Samui Wining & Dining
Sweet Tooth

A look at some of the more popular Thai desserts.

 

wining - dining 24Admit it - you are thinking of a rich chocolate mousse to complete your dining experience. A creamy tiramisu or a refreshing gelato, perhaps? Sorry, you are going to have to retire those old-world notions and open yourself to a whole new experience.

      Khanom wan (dessert in Thai) are made from just a few basic ingredients: usually coconut, sticky rice, palm sugar, beans, seeds and eggs. While your hotel may list some local toothsome delights on the menu, khanom are mostly eaten as snacks, and not necessarily after a meal. More unusual ones are prepared especially for ritual events or festivities, and often they require some hunting and gathering skills on your part.

       The best place to track them down is on the street - sometimes at the sit-down stall of a specialist vendor, but almost always in any ‘fresh’ market where you will find a stand offering a multi-coloured array of Thai desserts conveniently packed in a banana leaf, plastic tray, cup or bag.

      There are some specialty purveyors of desserts that serve the same street corner for eons. In Bangkok’s Chinatown a vendor stand offering ‘bua loy nam king’ (sesame encased rice flour dumplings floating in a hot ginger

soup) is a famous night-time mecca for generations of fans. But let’s back up. Like any explorer in a new land, you are going to have to sometimes suspend your preconceptions while you get your bearings. Sugar with salt? Green onions on a sweet coconut base? Kidney beans? And what’s this - an ice-cream sandwich?

         It’s a great way to discover some truths about Thai people: they love variety, balance and contrast in their food, and are more than happy to travel across town for a taste treat. They are fearless about combining strange tastes and textures, and are per capita the third highest sugar consumers on the planet, with ever-increasing appetites for the sweet stuff.

         So be prepared for sweet. And sometimes for salt. At first weird, but very more-ish, many Thai desserts will contain layers of both. Khanom tuay is a traditional cup-shaped sweet that uses rice flour, coconut milk, sugar, salt and pandanus to produce a sweet layered dessert that, when viewed from the side, displays a sweet pale-green base and a white creamy salty topping.

         Be prepared for unusual colours - garish pinks and greens abound, but also more subtle natural colours from leaves and flowers. The butterfly pea (dok anchan) imparts a purple blush, while the much loved bai toey or pandanus leaf (more commonly encountered as a wrap around grilled chicken) infuses a green shade and a distinctive fragrance to many desserts.

         And be prepared for weird combinations that surprise and delight. Did we say ice-cream sandwich? The best are homemade coconut cream ice-creams delivered by bicycle or a motorbike-powered sidecar, and cooled by an ingenious system where the salted water below the stainless steel drum creates a heat exchange that chills the ice. These vendors are often to be found parked outside the school yard in the afternoons. As the children spill out of school, the vendor will cut open a fluffy white hot dog bun, while kids select from an array of coloured glassy looking squiggly things, or dried fruit like bananas or pineapple as a layer under the scoops of ice-cream and finish off with toppings of peanuts and condensed milk. While neither ice cream nor hot dog buns are traditional, the unique combination is definitely Thai: sweet, unexpected, simple yet rich, cold, creamy, crunchy and reminiscent of the best ice-cream experience of your childhood.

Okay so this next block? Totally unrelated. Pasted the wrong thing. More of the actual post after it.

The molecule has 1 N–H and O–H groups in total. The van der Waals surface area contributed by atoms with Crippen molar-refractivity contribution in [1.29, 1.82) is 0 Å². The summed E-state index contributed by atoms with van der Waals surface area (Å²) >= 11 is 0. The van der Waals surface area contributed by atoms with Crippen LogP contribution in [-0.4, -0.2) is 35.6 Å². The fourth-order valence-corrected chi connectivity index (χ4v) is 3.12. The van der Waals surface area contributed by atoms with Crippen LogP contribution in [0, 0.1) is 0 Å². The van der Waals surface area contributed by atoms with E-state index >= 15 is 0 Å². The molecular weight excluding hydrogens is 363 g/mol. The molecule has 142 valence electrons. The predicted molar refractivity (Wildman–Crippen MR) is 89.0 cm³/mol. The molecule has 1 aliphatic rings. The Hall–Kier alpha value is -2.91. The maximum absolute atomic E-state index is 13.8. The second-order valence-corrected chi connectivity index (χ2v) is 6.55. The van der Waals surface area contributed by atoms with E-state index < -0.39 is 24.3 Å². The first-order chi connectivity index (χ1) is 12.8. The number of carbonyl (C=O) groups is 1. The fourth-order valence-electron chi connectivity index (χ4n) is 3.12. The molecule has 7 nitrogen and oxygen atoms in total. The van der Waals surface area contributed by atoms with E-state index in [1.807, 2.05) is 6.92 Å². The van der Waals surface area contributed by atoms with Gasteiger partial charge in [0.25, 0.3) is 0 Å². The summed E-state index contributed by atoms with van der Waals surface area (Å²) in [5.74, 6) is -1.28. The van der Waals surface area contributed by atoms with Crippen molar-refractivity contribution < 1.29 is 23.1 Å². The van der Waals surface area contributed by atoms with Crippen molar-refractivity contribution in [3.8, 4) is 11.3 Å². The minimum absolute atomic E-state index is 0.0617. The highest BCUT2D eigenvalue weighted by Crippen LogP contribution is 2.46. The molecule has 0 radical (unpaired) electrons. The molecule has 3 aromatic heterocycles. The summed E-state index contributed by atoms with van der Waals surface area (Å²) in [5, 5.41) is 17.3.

The most commonly found street dessert may be khanom krok, where a rich mixture of coconut (both shredded and cream) and rice flour are crisped on a charcoal heated indented cast-iron skillet to produce hot morsels served plain or topped with scallions, taro or corn.

         Besides coconut, bananas are a common ingredient whether in combination with sticky rice in parcels called khao tom mud, or fried, or boiled in coconut milk with salt and sugar as kluai bot chi.

         One of my personal favourites is fak thong sang-ka-ya - or pumpkin custard - where a mixture of coconut cream and eggy custard (duck eggs are richer) is steamed inside the whole pumpkin, and then sliced when the custard is firm.

         I also love spongy brightly yellow khanom tan made by crushing the flesh of ripe sugar palm fruit to extract the colour and flavour, then combined with rice flour, coconut cream and ground coconut flesh, and steamed in banana leaves.

         Perversely perhaps, I also go for the fermented flavours of khao maak - an almost purple concoction that has a seductive alcohol tang from adding natural yeast to black sticky rice. Khao neow dam - made with tapioca starch, coconut milk and topped with shredded coconut is also a favourite dessert using black sticky rice. Another place to find black sticky rice is in khao lam - bamboo sections stuffed with rice, beans, nuts and coconut cream and grilled over a fire. These are most commonly found on the street offered by itinerant hawkers and are well worth trying.

         But let’s be candid - all this is foreplay to the most beloved of Thai desserts made with sticky rice; khao neow ma muang. Sticky rice is famous as north-eastern Thailand’s glutinous staple, but here it’s been adopted as the base for a sweet coconut mango dessert that is the pride of Thailand. This dessert is one of the consolations of the hot season when the mangoes that are essential to this dessert are in season.

         You may find mango sticky rice at other times of the year, or even out of Thailand (what with clever growers and imports) but you simply can’t substitute the simple perfection of the ripe fruit in season.

         

Annie Lee


 


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